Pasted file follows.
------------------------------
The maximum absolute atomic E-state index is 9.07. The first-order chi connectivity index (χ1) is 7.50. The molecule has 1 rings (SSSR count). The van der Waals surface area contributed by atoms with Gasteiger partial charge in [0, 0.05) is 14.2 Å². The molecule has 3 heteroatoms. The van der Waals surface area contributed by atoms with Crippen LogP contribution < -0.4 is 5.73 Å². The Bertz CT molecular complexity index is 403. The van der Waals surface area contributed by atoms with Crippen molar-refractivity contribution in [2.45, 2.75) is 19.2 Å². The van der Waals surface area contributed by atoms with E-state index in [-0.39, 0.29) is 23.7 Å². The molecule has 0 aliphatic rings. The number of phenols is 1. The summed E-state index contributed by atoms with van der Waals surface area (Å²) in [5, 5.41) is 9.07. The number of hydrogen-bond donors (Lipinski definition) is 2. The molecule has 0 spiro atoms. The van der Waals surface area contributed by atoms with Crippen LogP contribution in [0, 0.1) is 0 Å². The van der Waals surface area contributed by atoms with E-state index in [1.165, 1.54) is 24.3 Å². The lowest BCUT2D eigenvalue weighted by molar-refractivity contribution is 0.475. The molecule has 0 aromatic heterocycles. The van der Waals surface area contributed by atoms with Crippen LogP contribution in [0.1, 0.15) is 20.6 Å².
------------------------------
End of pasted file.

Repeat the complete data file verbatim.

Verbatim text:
The maximum absolute atomic E-state index is 9.07. The first-order chi connectivity index (χ1) is 7.50. The molecule has 1 rings (SSSR count). The van der Waals surface area contributed by atoms with Gasteiger partial charge in [0, 0.05) is 14.2 Å². The molecule has 3 heteroatoms. The van der Waals surface area contributed by atoms with Crippen LogP contribution < -0.4 is 5.73 Å². The Bertz CT molecular complexity index is 403. The van der Waals surface area contributed by atoms with Crippen molar-refractivity contribution in [2.45, 2.75) is 19.2 Å². The van der Waals surface area contributed by atoms with E-state index in [-0.39, 0.29) is 23.7 Å². The molecule has 0 aliphatic rings. The number of phenols is 1. The summed E-state index contributed by atoms with van der Waals surface area (Å²) in [5, 5.41) is 9.07. The number of hydrogen-bond donors (Lipinski definition) is 2. The molecule has 0 spiro atoms. The van der Waals surface area contributed by atoms with Crippen LogP contribution in [0, 0.1) is 0 Å². The van der Waals surface area contributed by atoms with E-state index in [1.165, 1.54) is 24.3 Å². The lowest BCUT2D eigenvalue weighted by molar-refractivity contribution is 0.475. The molecule has 0 aromatic heterocycles. The van der Waals surface area contributed by atoms with Crippen LogP contribution in [0.1, 0.15) is 20.6 Å².